Nice Fish review - November 2016

an ardently funny, enigmatic caper in the cold

A freezing Minnesota lake, two fisherman and a light up neon palm tree. That’s the premise of Mark Rylance and poet Louis Jenkins’ new play, Nice Fish. Part duologue, part soliloquy and part existential crisis, Nice Fish is a surreal mix between an arctic Waiting for Godot and that episode of Friends where Joey’s play ends with him going up on a spaceship – but surprisingly, that’s no bad thing.

It’s a peculiar style of acting; naiveté mixed with candour. It begins bleakly, with melancholic monologues delivered briskly and without much intonation, which, bizarrely, makes it all the more amusing and makes you listen even harder. Pieced together are parts of Jenkins’ poetry and Rylance’s own philosophical ponderings. Why are we here? What are we here for? Who will notice when we’re gone?

Mark Rylance is the sort of actor who doesn’t need to do much to get the audience on side. Here, he speaks in a slow southern drawl, stumbling over words with a wide-eyed innocence that has you laughing at a simple nod or eyebrow raise. Partnered with Jim Lichtscheidl, the pair are Ron and Erik, a fishing duo out on the lake to catch a bite. It’s a sparky dynamic; Rylance’s tom-foolery plays well against Lichtscheidl’s exasperated fisherman, and there is laughter in the auditorium from the off.


Claire van Kampen directs with a sure hand, vamping up the comedic moments (cue a runaway tent and a deplorably saucy sandwich), but also ensuring moments of lull, of rest, to take in the rather wordy dialogue spouted throughout the piece. There is excellent support from Raye Birk and Bob Davis, with a zany performance from Kayli Carter as Flo. It’s a mismatch of personalities, and you never fully find out how everyone seems to know each other, but it never really seems to matter.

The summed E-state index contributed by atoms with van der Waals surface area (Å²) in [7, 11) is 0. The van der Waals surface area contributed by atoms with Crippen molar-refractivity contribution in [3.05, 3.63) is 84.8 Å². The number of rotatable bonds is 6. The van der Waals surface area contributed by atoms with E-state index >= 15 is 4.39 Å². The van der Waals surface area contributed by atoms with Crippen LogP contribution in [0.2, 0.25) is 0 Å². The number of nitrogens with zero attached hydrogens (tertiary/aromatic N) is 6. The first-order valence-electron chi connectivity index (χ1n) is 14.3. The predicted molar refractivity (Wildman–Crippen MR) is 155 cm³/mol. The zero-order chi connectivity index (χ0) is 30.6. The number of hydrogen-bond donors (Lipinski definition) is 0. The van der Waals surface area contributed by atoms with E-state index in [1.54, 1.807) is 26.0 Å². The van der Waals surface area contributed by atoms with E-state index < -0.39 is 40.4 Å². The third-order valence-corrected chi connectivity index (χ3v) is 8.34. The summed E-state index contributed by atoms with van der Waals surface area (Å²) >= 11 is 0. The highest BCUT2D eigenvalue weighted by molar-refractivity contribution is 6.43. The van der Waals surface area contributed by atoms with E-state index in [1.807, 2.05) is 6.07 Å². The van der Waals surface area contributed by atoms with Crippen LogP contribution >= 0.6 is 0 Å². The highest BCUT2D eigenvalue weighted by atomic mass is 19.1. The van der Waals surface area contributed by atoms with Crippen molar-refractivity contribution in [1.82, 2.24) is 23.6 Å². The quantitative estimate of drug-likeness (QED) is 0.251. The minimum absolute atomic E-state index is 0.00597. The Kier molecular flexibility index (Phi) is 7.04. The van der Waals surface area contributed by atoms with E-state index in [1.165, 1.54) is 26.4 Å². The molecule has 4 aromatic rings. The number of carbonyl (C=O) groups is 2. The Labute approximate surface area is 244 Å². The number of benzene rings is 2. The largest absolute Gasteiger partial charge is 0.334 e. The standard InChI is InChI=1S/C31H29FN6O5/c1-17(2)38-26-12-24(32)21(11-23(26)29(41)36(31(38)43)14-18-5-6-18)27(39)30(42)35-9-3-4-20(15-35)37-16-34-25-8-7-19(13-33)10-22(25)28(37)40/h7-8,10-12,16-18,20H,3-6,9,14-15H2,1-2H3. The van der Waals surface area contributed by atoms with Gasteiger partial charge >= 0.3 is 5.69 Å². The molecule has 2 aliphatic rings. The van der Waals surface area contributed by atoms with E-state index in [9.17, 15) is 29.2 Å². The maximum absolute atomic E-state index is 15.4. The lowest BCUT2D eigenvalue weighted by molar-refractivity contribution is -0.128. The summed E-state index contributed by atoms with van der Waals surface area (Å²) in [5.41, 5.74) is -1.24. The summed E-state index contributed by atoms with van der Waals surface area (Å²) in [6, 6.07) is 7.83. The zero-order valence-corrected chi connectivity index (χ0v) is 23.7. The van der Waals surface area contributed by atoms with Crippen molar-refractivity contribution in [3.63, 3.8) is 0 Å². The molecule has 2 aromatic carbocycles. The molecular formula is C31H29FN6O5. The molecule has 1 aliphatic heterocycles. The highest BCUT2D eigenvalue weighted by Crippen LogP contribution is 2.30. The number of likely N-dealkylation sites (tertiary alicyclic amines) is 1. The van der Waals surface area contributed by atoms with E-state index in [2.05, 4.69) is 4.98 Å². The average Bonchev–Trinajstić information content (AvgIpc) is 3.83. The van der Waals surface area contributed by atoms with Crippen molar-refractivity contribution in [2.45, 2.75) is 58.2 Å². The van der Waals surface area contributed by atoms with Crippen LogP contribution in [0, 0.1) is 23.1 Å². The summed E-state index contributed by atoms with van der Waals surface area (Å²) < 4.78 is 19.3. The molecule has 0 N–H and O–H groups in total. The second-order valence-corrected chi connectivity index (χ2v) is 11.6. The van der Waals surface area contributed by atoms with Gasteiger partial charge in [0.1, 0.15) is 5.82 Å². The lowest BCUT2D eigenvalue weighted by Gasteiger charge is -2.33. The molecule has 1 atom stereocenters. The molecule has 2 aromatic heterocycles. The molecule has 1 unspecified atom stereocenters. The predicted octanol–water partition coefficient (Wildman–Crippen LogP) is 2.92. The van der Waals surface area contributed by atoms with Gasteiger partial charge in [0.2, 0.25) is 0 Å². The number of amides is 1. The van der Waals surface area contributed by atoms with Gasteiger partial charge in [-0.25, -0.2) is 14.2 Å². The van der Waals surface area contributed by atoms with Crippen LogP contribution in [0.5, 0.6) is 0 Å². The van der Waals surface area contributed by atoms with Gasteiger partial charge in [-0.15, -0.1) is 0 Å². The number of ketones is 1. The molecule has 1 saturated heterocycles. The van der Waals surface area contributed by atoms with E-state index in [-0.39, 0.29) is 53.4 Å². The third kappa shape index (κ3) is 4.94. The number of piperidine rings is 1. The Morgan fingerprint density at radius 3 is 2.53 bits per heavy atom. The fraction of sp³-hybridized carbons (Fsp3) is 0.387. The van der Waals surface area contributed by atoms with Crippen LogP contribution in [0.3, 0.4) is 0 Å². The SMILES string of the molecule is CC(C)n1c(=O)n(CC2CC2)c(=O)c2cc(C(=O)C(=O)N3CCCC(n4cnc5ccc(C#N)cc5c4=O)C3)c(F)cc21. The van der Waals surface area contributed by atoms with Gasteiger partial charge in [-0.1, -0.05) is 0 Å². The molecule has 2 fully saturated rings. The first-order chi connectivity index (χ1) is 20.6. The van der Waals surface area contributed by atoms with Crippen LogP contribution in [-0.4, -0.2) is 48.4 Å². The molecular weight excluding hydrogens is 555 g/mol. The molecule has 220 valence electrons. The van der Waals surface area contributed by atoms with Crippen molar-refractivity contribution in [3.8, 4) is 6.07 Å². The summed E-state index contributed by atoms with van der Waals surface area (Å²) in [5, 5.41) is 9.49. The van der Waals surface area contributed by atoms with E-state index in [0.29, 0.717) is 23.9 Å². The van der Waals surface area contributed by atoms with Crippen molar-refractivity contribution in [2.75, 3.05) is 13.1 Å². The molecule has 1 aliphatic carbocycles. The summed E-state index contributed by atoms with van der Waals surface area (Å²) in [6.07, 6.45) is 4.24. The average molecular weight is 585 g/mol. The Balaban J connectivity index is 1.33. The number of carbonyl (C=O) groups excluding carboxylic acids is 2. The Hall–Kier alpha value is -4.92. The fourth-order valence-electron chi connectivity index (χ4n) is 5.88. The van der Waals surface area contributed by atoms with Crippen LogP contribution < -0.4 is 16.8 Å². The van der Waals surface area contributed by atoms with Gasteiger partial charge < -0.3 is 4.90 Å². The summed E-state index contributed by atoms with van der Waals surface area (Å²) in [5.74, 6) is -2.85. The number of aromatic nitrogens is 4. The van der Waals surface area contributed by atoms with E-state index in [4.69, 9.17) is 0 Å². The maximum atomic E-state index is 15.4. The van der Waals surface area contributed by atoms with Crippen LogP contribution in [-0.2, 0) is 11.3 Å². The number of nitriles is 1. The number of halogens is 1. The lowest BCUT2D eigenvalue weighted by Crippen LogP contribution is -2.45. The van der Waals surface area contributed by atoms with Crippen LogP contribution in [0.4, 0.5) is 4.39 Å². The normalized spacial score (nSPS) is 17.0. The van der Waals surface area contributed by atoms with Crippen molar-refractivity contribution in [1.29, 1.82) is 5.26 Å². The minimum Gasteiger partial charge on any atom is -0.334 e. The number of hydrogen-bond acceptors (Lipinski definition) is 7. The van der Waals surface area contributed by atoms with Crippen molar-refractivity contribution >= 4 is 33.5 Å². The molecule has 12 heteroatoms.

All of this is set against Todd Rosenthal’s backdrop of a large, white sheet of ice, quirky bright lights, mini puppets and some giant fishing hooks, complimented by Japhy Weideman’s designs that light the stage to great effect, using snappy blackouts to drive the action forward, creating a disjointed myriad of scenes that aptly erases all of sense of time. For most of the show, you have no idea what’s going on, but not knowing what to expect makes it all the more exciting.

“I didn’t get it”. Not only a line uttered in the play, but heard amongst audience members as they departed the theatre. The key is that you didn’t need to “get it”, you just needed to hear it. Wrapped up in the snow and high-vis orange snowsuits is a wonderment for the largeness of the world, hinting that whilst Nice Fish is an ardently funny, enigmatic caper in the cold, there’s something a lot more sinister lurking under the ice.


Reviewed by Susannah Rose Martin.
25 November 2016, Harold Pinter Theatre